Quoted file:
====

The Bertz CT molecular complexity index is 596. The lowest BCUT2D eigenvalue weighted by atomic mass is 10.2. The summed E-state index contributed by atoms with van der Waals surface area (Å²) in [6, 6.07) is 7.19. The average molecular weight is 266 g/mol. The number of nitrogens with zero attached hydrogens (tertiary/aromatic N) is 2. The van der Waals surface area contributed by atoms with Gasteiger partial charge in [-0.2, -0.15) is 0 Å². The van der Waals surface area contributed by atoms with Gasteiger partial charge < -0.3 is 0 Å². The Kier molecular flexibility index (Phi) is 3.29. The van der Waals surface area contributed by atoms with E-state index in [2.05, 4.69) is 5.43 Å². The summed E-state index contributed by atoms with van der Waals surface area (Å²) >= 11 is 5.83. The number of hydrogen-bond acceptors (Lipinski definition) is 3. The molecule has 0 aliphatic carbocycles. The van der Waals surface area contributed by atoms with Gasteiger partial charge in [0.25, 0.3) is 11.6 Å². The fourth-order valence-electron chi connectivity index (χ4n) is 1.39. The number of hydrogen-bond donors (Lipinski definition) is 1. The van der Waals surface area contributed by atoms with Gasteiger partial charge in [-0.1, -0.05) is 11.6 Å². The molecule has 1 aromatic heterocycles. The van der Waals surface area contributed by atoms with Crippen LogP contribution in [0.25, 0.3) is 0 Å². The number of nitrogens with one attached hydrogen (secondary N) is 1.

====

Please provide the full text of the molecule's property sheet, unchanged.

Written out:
The Bertz CT molecular complexity index is 596. The lowest BCUT2D eigenvalue weighted by atomic mass is 10.2. The summed E-state index contributed by atoms with van der Waals surface area (Å²) in [6, 6.07) is 7.19. The average molecular weight is 266 g/mol. The number of nitrogens with zero attached hydrogens (tertiary/aromatic N) is 2. The van der Waals surface area contributed by atoms with Gasteiger partial charge in [-0.2, -0.15) is 0 Å². The van der Waals surface area contributed by atoms with Gasteiger partial charge < -0.3 is 0 Å². The Kier molecular flexibility index (Phi) is 3.29. The van der Waals surface area contributed by atoms with E-state index in [2.05, 4.69) is 5.43 Å². The summed E-state index contributed by atoms with van der Waals surface area (Å²) >= 11 is 5.83. The number of hydrogen-bond acceptors (Lipinski definition) is 3. The molecule has 0 aliphatic carbocycles. The van der Waals surface area contributed by atoms with Gasteiger partial charge in [0.25, 0.3) is 11.6 Å². The fourth-order valence-electron chi connectivity index (χ4n) is 1.39. The number of hydrogen-bond donors (Lipinski definition) is 1. The van der Waals surface area contributed by atoms with Gasteiger partial charge in [-0.1, -0.05) is 11.6 Å². The molecule has 1 aromatic heterocycles. The van der Waals surface area contributed by atoms with Crippen LogP contribution in [0.25, 0.3) is 0 Å². The number of nitrogens with one attached hydrogen (secondary N) is 1.